In the past two issues, we examined the limitations of production line a-arms when it comes to drag racing. We also started our look at the technology found with high quality aftermarket a-arms such as the high tech hardware shown here from TRZ. This time around, we’ll focus upon more features found on the a-arms. Check it out:
A big dilemma with any drag race a-arm (stock or aftermarket) is controlling suspension travel. It’s no secret that huge suspension travel can be a good thing on low powered cars or on greasy tracks, but if the horsepower wick is turned up and/or there’s some bite in the track surface, then adjustability in the a-arms becomes rather important. In those cases, some way to control the travel so that you can limit a wheel stand is extremely important. And it becomes critical if you campaign a car in any of the heads up “Street car” organizations that prohibit wheelie bars.
OK. So front suspension travel is important. Here’s how to get it on a stock a-arm: Most early GM production line cars (and several other Detroit marques) feature a system of limiting the downward movement of the front control arms. In a race car (especially a low horsepower race car), you need as much front-end travel as possible. Short of adding some ball joint extensions (which, in most sanctioning body rulebooks are illegal), there is a way to increase front-end travel in these vehicles. The manufacturers often used a rubber snubber mounted to the upper control arm or front frame rail to limit a-arm travel. This snubber is very similar to a conventional slapper bar snubber. If the snubber is trimmed, the front end of the car will exhibit a much more favorable travel arrangement. Just keep trimming the snubber until the car slows down (of course, in some cases, you’ll have to remove the snubber altogether). If you trim too much of the snubber away, then swap the snubber for a common traction-bar component. Of course, too much material can be cut away – watch the brake flex line. If it’s stretched during full travel, you’ve gone way too far.
So far so good, but here’s the limitation: If you need to reduce the travel, then you have no choice but to re-install a non-trimmed snubber. And at the best of times, that stock snubber will be too short for a high power car running on a track with “teeth”. There are some aftermarket fixes for this (some involve cables attached to the chassis; some are based upon steel snubbers), but with a TRZ’s upper a-arms, it’s not an issue. They already come assembled with adjustable travel limiters (basically, a Grade 8 bolt). The bolts thread into a boss on the upper a-arm and you adjust the travel you need for your car on the track you’re running from the topside. It’s a simple nut/jam nut operation. And you can do the tuning with a couple of common ¾-inch wrenches.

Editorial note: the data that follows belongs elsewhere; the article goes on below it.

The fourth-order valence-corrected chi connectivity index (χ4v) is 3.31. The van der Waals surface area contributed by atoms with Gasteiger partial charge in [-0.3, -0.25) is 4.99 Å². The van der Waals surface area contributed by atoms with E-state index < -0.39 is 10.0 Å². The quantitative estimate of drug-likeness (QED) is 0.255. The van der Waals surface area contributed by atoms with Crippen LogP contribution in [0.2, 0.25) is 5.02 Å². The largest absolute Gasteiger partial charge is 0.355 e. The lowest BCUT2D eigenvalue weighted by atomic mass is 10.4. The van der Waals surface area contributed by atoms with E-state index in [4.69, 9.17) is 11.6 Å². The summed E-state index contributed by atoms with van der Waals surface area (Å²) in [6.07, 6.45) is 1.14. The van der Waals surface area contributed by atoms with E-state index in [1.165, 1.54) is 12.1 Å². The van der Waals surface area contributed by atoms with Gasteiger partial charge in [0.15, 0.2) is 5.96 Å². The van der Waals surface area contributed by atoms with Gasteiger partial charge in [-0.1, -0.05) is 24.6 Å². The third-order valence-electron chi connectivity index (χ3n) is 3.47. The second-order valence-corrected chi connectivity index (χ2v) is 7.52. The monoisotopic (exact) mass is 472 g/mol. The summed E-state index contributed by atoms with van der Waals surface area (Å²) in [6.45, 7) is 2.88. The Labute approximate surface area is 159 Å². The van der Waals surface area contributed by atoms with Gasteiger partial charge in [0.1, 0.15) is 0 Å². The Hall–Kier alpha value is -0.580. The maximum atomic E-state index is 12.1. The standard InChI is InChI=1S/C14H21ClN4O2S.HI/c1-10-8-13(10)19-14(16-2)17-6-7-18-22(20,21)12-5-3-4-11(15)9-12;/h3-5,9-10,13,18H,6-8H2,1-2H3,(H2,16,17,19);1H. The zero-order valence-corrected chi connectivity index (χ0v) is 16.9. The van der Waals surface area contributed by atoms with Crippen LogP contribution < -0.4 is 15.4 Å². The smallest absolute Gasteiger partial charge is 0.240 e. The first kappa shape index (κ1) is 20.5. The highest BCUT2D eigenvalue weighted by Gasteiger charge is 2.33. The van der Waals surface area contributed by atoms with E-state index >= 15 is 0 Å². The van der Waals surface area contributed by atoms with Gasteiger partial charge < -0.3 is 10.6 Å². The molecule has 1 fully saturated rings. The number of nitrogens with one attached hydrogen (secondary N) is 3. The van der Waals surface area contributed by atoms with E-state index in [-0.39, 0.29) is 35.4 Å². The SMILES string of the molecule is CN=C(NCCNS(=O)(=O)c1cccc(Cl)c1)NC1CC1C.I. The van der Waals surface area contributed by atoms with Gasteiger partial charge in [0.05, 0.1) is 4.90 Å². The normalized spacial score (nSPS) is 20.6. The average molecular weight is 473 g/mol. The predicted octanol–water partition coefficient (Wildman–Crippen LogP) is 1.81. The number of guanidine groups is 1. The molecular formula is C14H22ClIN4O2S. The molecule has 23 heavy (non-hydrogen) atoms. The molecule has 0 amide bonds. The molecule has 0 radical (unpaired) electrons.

One more item to give some thought to: Virtually all of the aftermarket road race style a-arms come equipped with mounting tabs for front sway bars. But in drag racing, corners don’t count. The front bars restrict control arm movement – effectively linking both sides of the front suspension together. When disconnected or removed entirely, it allows the suspension to rise and fall rapidly. That, in turn, translates into better launch capabilities. The solution is simple: Dump the sway bar. Removing it is simply a matter of peeling out fasteners and removing the bar. And because of that, TRZ’s a-arms (which are obviously intended for drag racing) do not have provisions for the sway bar bracket.
Now, if you do a bit of homework, you’ll find there are a number of companies building custom a-arm setups for common drag race platforms (Camaros, Novas, and otherwise). One of the considerations is this: Some manufacturers are building parts more suited to road racing than competition down the straight and narrow. While we don’t have to concern ourselves with lateral g-forces, the road race crowd doesn’t worry much about parts-crushing wheel stands or devices to limit suspension travel. The truth is, both competition venues are hard on parts, but the bits and pieces don’t interchange well. There are plenty of companies offering tubular a-arms that simply bolt right into place. That’s why we selected TRZ’s pieces for our own car. More in the next issue. Meanwhile, check out the accompanying photos for more insight into TRZ’s a-arm setups.